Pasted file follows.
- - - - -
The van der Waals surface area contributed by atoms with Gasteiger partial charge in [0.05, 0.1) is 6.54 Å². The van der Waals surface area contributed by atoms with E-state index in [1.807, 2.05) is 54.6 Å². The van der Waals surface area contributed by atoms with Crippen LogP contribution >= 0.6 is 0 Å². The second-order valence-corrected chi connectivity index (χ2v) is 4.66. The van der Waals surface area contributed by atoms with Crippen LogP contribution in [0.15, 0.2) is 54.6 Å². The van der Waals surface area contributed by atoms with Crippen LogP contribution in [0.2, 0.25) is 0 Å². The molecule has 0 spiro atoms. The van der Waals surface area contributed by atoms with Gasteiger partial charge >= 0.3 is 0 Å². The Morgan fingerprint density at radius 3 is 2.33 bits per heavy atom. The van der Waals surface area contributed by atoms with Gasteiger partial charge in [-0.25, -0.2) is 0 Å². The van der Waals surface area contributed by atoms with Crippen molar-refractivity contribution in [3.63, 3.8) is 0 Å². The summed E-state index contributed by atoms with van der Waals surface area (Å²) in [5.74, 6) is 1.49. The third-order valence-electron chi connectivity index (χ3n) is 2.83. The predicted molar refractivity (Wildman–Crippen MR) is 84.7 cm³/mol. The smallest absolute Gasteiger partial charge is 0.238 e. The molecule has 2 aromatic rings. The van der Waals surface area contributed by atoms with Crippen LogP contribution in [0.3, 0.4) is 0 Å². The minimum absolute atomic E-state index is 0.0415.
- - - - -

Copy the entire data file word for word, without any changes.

The van der Waals surface area contributed by atoms with Gasteiger partial charge in [0.05, 0.1) is 6.54 Å². The van der Waals surface area contributed by atoms with E-state index in [1.807, 2.05) is 54.6 Å². The van der Waals surface area contributed by atoms with Crippen LogP contribution >= 0.6 is 0 Å². The second-order valence-corrected chi connectivity index (χ2v) is 4.66. The van der Waals surface area contributed by atoms with Crippen LogP contribution in [0.15, 0.2) is 54.6 Å². The van der Waals surface area contributed by atoms with Crippen LogP contribution in [0.2, 0.25) is 0 Å². The molecule has 0 spiro atoms. The van der Waals surface area contributed by atoms with Gasteiger partial charge >= 0.3 is 0 Å². The Morgan fingerprint density at radius 3 is 2.33 bits per heavy atom. The van der Waals surface area contributed by atoms with Gasteiger partial charge in [-0.25, -0.2) is 0 Å². The van der Waals surface area contributed by atoms with Crippen molar-refractivity contribution in [3.63, 3.8) is 0 Å². The summed E-state index contributed by atoms with van der Waals surface area (Å²) in [5.74, 6) is 1.49. The third-order valence-electron chi connectivity index (χ3n) is 2.83. The predicted molar refractivity (Wildman–Crippen MR) is 84.7 cm³/mol. The smallest absolute Gasteiger partial charge is 0.238 e. The molecule has 2 aromatic rings. The van der Waals surface area contributed by atoms with Crippen LogP contribution in [0.3, 0.4) is 0 Å². The minimum absolute atomic E-state index is 0.0415.